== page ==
It’s been 530 days since I took my wedding ring off, closed it in the nightstand drawer, and cried myself to sleep. That white gold band with a solitaire marquis cut diamond sat on my finger for 13 years, and I still sometimes mindlessly reach across my palm with my thumb to check for it as I leave the house. But it isn’t there now; it is packed away carefully in a basement tub full of memories.
You know what else is gone? The indentation. You know the one. The tiny circle that forms under a ring that never comes off. The small line that’s pure white, showing a tan line, even in the dead of winter. The one that continues to shout “I’m married!” when your ring is off, being cleaned at the jewelry store. Or in my case, the one that shouted, “I’m divorced… and it’s so recent that I can’t even escape the physical reminder on my left hand!” It was like an unwanted tattoo, and I couldn’t wait for that indentation to fade.
Then one day, I realized it was gone. I don’t know when it happened. Obviously, it was at a time when I was emotionally healed enough to not notice the physical change.
The indentation is gone; however, the impact of the marriage remains.
First and foremost, I’m a mother. And I am thankful every day that I am THIS boy’s mama. That his daddy helped me bring him into this world. It wouldn’t have happened the same any other way, with any other man, at any other time. I meant it when I told my son, “A part of me will always love your daddy because he gave me you.”
I also have a wonderful family that will forever be in my life. My relationship with my in-laws has changed very little since the divorce. I still spent Thanksgiving around their table this year, laughing and sharing memories. I still opened Christmas presents with them in front of their Christmas tree. I am close with my mother-in-law, in some ways maybe even closer than we were before. We share tears and laughter, and my heart squishes up when she calls me her “Daughter-in-Love.” I still look forward to nights out with my sister-in-laws. I still call my father-in-law for help with the house. They are no longer my legal in-laws, but they are my family, and I am grateful to have them in my life.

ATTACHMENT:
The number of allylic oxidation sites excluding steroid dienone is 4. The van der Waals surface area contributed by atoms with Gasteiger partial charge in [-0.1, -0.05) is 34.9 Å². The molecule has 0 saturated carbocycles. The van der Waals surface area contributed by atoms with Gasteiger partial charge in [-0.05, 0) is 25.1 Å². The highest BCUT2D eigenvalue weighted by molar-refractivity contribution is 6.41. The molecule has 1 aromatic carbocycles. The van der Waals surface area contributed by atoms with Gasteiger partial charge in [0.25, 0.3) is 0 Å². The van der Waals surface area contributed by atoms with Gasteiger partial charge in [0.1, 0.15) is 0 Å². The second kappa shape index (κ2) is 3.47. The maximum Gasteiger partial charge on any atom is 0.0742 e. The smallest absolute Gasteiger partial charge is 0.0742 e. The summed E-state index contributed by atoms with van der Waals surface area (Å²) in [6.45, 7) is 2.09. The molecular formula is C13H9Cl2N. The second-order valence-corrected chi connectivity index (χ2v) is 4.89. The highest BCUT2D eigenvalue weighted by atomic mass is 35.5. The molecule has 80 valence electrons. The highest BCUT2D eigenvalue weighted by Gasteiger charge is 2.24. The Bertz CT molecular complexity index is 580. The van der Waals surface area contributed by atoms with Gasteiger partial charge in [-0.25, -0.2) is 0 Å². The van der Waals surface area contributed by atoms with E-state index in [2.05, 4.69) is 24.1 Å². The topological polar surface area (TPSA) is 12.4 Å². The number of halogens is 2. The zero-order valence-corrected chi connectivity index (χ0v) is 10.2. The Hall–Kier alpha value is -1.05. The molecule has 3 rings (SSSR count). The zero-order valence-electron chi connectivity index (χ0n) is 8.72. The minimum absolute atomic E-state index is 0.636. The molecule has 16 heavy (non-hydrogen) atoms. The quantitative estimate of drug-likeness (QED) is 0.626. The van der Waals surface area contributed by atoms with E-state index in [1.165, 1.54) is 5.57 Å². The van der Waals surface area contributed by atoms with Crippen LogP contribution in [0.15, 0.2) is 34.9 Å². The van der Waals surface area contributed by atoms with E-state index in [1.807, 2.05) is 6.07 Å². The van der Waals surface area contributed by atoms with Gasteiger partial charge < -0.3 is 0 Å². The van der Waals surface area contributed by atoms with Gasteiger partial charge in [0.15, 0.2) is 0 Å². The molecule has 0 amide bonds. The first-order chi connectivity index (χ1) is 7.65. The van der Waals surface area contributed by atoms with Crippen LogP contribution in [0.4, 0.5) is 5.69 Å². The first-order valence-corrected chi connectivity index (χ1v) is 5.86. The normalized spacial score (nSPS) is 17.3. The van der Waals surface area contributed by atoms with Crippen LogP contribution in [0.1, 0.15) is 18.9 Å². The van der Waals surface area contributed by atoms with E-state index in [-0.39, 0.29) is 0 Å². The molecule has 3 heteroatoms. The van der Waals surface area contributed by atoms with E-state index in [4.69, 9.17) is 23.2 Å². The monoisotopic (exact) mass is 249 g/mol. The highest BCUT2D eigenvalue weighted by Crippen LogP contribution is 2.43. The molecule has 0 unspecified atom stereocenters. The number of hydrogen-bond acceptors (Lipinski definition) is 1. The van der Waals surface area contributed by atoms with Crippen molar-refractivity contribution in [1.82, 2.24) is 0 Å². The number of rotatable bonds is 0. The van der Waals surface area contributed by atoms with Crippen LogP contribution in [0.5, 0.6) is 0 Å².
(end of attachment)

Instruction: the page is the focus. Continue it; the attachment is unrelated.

The memories also have impact. It’s so easy to bash the entire marriage once it falls apart. To let bitterness shine like an angry spotlight on every hurt, every regret, leaving all the good and happy times concealed in the darkness. But that’s not how it really was. We wouldn’t have said those vows if the love wasn’t there at some point, if the happiness wasn’t real. There ARE good memories scattered over the years. To borrow a quote from Dr. Who: “The way I see it, every life is a pile of good things and bad things. The good things don’t always soften the bad things, but vice versa, the bad things don’t always spoil the good things and make them unimportant.” So even though I look back with sadness on the hard times, I’m happy for the good ones. In the moment, they were my life, and they were real and good.
And goodness, have I grown. Our identities change, for better and for worse, when we marry. We are constantly influenced by the other person. Parts of who I am today were formed because of the influence of my marriage, and I have chosen to keep some of those parts just as they are. However, I’ve also found new parts of myself, not in spite of, but perhaps because of the mistakes we made in our relationship. If I hadn’t held up the mirror and really peered hard into this broken, imperfect life of mine, I wouldn’t have known where I needed to grow. I couldn’t have built strength without first finding my weaknesses.
So if I do remarry one day, I’ll take the growth, the lessons, and the wisdom from my first marriage with me. And even as a new indentation begins to form, the impact of my marriage will remain.